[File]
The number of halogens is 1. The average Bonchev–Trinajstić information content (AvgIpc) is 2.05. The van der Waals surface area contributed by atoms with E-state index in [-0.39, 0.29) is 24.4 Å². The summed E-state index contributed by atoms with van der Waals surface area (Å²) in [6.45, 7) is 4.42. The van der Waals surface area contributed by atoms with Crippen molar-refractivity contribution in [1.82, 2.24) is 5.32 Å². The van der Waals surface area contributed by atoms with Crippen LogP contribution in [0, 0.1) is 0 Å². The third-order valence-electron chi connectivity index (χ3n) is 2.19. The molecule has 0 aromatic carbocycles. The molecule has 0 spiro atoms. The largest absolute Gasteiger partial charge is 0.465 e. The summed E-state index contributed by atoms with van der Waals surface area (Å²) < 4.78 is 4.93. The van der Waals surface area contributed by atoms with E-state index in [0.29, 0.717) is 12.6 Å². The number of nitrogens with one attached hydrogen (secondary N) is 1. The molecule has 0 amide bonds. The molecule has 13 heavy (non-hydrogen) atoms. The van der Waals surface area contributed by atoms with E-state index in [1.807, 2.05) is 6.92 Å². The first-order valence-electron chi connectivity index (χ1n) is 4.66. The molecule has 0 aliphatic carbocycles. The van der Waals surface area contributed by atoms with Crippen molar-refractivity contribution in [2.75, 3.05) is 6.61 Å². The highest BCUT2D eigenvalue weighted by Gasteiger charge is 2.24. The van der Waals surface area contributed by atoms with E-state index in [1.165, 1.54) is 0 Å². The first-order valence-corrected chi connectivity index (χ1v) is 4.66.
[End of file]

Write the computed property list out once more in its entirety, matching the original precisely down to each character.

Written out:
The number of halogens is 1. The average Bonchev–Trinajstić information content (AvgIpc) is 2.05. The van der Waals surface area contributed by atoms with E-state index in [-0.39, 0.29) is 24.4 Å². The summed E-state index contributed by atoms with van der Waals surface area (Å²) in [6.45, 7) is 4.42. The van der Waals surface area contributed by atoms with Crippen molar-refractivity contribution in [1.82, 2.24) is 5.32 Å². The van der Waals surface area contributed by atoms with Crippen LogP contribution in [0, 0.1) is 0 Å². The third-order valence-electron chi connectivity index (χ3n) is 2.19. The molecule has 0 aromatic carbocycles. The molecule has 0 spiro atoms. The largest absolute Gasteiger partial charge is 0.465 e. The summed E-state index contributed by atoms with van der Waals surface area (Å²) < 4.78 is 4.93. The van der Waals surface area contributed by atoms with E-state index in [0.29, 0.717) is 12.6 Å². The number of nitrogens with one attached hydrogen (secondary N) is 1. The molecule has 0 amide bonds. The molecule has 13 heavy (non-hydrogen) atoms. The van der Waals surface area contributed by atoms with E-state index in [1.807, 2.05) is 6.92 Å². The first-order valence-electron chi connectivity index (χ1n) is 4.66. The molecule has 0 aliphatic carbocycles. The van der Waals surface area contributed by atoms with Crippen molar-refractivity contribution in [2.75, 3.05) is 6.61 Å². The highest BCUT2D eigenvalue weighted by Gasteiger charge is 2.24. The van der Waals surface area contributed by atoms with E-state index in [1.165, 1.54) is 0 Å². The first-order valence-corrected chi connectivity index (χ1v) is 4.66.